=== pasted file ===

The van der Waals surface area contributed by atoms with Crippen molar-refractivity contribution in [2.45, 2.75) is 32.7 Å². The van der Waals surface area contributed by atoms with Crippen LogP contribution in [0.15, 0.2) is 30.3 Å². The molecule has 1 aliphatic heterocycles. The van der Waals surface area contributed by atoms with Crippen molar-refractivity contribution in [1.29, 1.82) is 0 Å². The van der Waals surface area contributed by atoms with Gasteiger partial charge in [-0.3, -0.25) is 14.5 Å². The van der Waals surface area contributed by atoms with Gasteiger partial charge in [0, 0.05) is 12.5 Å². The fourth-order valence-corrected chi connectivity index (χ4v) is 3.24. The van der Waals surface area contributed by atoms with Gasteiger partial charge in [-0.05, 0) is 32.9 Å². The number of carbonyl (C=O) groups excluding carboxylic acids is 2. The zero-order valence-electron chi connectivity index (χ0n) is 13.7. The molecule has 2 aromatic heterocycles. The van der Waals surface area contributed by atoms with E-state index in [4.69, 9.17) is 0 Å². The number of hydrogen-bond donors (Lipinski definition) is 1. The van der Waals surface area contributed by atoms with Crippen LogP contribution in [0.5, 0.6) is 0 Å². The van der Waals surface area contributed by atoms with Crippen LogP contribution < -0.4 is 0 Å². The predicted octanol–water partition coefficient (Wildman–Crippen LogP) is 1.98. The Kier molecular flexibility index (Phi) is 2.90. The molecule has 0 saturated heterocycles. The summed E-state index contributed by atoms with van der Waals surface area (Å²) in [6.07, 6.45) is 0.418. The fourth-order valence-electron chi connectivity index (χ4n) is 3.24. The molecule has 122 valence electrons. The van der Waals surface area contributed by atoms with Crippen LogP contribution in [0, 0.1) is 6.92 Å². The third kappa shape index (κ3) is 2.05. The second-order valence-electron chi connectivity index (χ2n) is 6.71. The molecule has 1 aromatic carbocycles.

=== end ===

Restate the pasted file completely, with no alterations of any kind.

The van der Waals surface area contributed by atoms with Crippen molar-refractivity contribution in [2.45, 2.75) is 32.7 Å². The van der Waals surface area contributed by atoms with Crippen LogP contribution in [0.15, 0.2) is 30.3 Å². The molecule has 1 aliphatic heterocycles. The van der Waals surface area contributed by atoms with Crippen molar-refractivity contribution in [1.29, 1.82) is 0 Å². The van der Waals surface area contributed by atoms with Gasteiger partial charge in [-0.3, -0.25) is 14.5 Å². The van der Waals surface area contributed by atoms with Gasteiger partial charge in [0, 0.05) is 12.5 Å². The fourth-order valence-corrected chi connectivity index (χ4v) is 3.24. The van der Waals surface area contributed by atoms with Gasteiger partial charge in [-0.05, 0) is 32.9 Å². The number of carbonyl (C=O) groups excluding carboxylic acids is 2. The zero-order valence-electron chi connectivity index (χ0n) is 13.7. The molecule has 2 aromatic heterocycles. The van der Waals surface area contributed by atoms with E-state index in [4.69, 9.17) is 0 Å². The number of hydrogen-bond donors (Lipinski definition) is 1. The van der Waals surface area contributed by atoms with Crippen LogP contribution in [0.5, 0.6) is 0 Å². The van der Waals surface area contributed by atoms with Crippen LogP contribution < -0.4 is 0 Å². The predicted octanol–water partition coefficient (Wildman–Crippen LogP) is 1.98. The Kier molecular flexibility index (Phi) is 2.90. The molecule has 0 saturated heterocycles. The summed E-state index contributed by atoms with van der Waals surface area (Å²) in [6.07, 6.45) is 0.418. The fourth-order valence-electron chi connectivity index (χ4n) is 3.24. The molecule has 122 valence electrons. The van der Waals surface area contributed by atoms with Crippen LogP contribution in [0, 0.1) is 6.92 Å². The third kappa shape index (κ3) is 2.05. The second-order valence-electron chi connectivity index (χ2n) is 6.71. The molecule has 1 aromatic carbocycles.